Saturday, November 19, 2005

47. Colors Insulting to Nature

by Cintra Wilson

Colors Insulting to Nature is one of those books that I first learned about by reading Pamie’s blog. The Body Project and, of course, her own are a couple of others of which I wouldn’t have known without her. I didn’t know much about Cintra Wilson’s book before I started reading it and, let me tell you, I would have never guessed it was the circus that it is. I don’t think I’ve read such a high energy, comedic catastrophe since…well…Wonder Boys comes to mind. Which is not to put it on par with Wonder Boys, because I hold Michael Chabon in such high esteem, but it was one of those stories where all this crazy stuff keeps happening and it’s like the author put their characters in the dryer, set it on spin, and watched through the little window to see what would happen. They get all banged up, but they keep going and you keep watching through that window because you can’t look away.

Colors follows the Normal family over the period of, I’d say, ten to fifteen years. I’m not entirely certain how long the story spans, but we start when Liza Normal is on the brink of adolescence and end when she’s at least 21. Liza is the main character, but we also become well acquainted with her melodramatic mother Peppy, her good-hearted grandmother Noreen, her agoraphobic brother Ned, and a whole host of boyfriends, friends, and ne’er-do-wells in between. You could say it’s a coming of age tale, but it’s more of what happens when a girl grows up with a dysfunctional mother and becomes saturated with the celebrity culture of American life.

All Liza wants is to be famous. Peppy is on her own search for infamy, but while Liza dreams of singing and acting on the big screen, Peppy is more interested in quirkier performances. She institutes the “Normal Family Dinner Theater,” a show that never actually features dinner and closes after the inaugural performance of a camped up Sound of Music. Peppy falls into a depression, drinks, gains weight, and tries vainly to win back her credibility by later opening up a drama therapy studio in the theater. Liza, who is at the mercy of her mother’s suggestive clothing choices and never realizes how trashy she looks, is a natural outcast at school. She finally finds a friend in Lorna, the girl who sits out during swim class by virtue of a note stating that she has herpes. The two are inseparable for the rest of the story, going through a forced punk phase, a stay in a house populated by druggies who believe in elf-mysticism, and the obligatory stint in rehab. Meanwhile, Ned becomes increasingly withdrawn from society and constantly wears a ski mask to cover his face. He’s immersed in his art creating light boxes and, in a fitting twist of irony, is awarded the respect and admiration he shies away from, but that Liza’s always craved.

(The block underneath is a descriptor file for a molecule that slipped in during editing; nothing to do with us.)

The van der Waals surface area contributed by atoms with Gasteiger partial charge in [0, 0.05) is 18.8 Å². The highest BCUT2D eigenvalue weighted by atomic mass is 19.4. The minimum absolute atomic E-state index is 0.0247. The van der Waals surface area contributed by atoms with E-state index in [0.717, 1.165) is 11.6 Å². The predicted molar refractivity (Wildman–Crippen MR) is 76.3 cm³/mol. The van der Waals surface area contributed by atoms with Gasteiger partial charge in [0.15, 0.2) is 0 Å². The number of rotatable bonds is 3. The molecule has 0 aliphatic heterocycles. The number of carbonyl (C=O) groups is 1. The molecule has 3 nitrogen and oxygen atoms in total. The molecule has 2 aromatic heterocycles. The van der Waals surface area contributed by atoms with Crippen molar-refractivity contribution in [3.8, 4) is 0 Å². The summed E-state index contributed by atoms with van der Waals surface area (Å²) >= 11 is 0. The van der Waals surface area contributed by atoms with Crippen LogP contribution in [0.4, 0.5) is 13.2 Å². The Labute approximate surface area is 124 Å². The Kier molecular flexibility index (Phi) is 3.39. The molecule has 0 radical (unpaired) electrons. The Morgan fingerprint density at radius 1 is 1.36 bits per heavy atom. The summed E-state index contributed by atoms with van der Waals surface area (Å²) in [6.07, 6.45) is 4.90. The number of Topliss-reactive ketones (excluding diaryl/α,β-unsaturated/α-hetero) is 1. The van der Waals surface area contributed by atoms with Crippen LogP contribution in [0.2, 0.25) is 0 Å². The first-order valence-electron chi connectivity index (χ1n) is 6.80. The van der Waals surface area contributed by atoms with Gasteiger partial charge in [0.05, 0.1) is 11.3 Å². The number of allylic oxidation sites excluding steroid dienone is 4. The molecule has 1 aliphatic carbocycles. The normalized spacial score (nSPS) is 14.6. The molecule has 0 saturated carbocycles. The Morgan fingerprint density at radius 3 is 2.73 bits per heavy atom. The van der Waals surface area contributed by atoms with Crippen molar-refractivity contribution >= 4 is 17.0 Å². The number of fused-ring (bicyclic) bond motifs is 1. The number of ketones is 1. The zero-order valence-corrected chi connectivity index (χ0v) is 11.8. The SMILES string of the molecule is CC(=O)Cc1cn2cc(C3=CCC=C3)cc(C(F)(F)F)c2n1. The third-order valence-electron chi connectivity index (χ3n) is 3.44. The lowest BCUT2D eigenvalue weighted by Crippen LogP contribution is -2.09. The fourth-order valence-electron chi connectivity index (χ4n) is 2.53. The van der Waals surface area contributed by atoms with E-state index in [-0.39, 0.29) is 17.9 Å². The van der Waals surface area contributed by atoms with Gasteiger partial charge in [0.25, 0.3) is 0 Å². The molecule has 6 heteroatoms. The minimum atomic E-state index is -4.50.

I really, really liked this book, but if you read it and don’t, I can completely understand why. It’s grandiose and extravagant, reading like a True Hollywood Story and, sadly, probably reflects some poor person’s real life. It’s as if Wilson sat around thinking, What else can I do to these people?, and then took it even a step further. If you prefer more grounded stories, set in a believable reality, this probably isn’t the book for you. Wilson also has the habit of breaking the fourth wall and addressing her audience directly in a series of bolded passages. She comments not only on the state of her characters, but also on the culture that has led them to where they are. It’s the kind of meta-textual interruption that I usually loathe (Dave Eggers, I’m talking to you) but, for some reason, really didn’t bother me here. Actually, I quite liked it. I’m not sure why it worked for me, maybe because it didn’t happen all that often, but every time the omniscient narrator stepped in to make herself known, it just added to the hilarity of the story. These things usually don’t work for me, but this time it was great.

I’ll leave you with a quote that sticks in my mind: “High school, for most people, gets boiled down to select formative experiences that can still make the person writhe like a cold ball of worms, twenty years later.” It’s funny because, like a lot of Wilson’s words explaining these crazy people’s lives, it rings true.


Blogger piksea said...

Great post! I really enjoyed your way with words and your perspective on this book.

11:31 AM  
Blogger Exxie said...


2:22 PM  

Post a Comment

Links to this post:

Create a Link

<< Home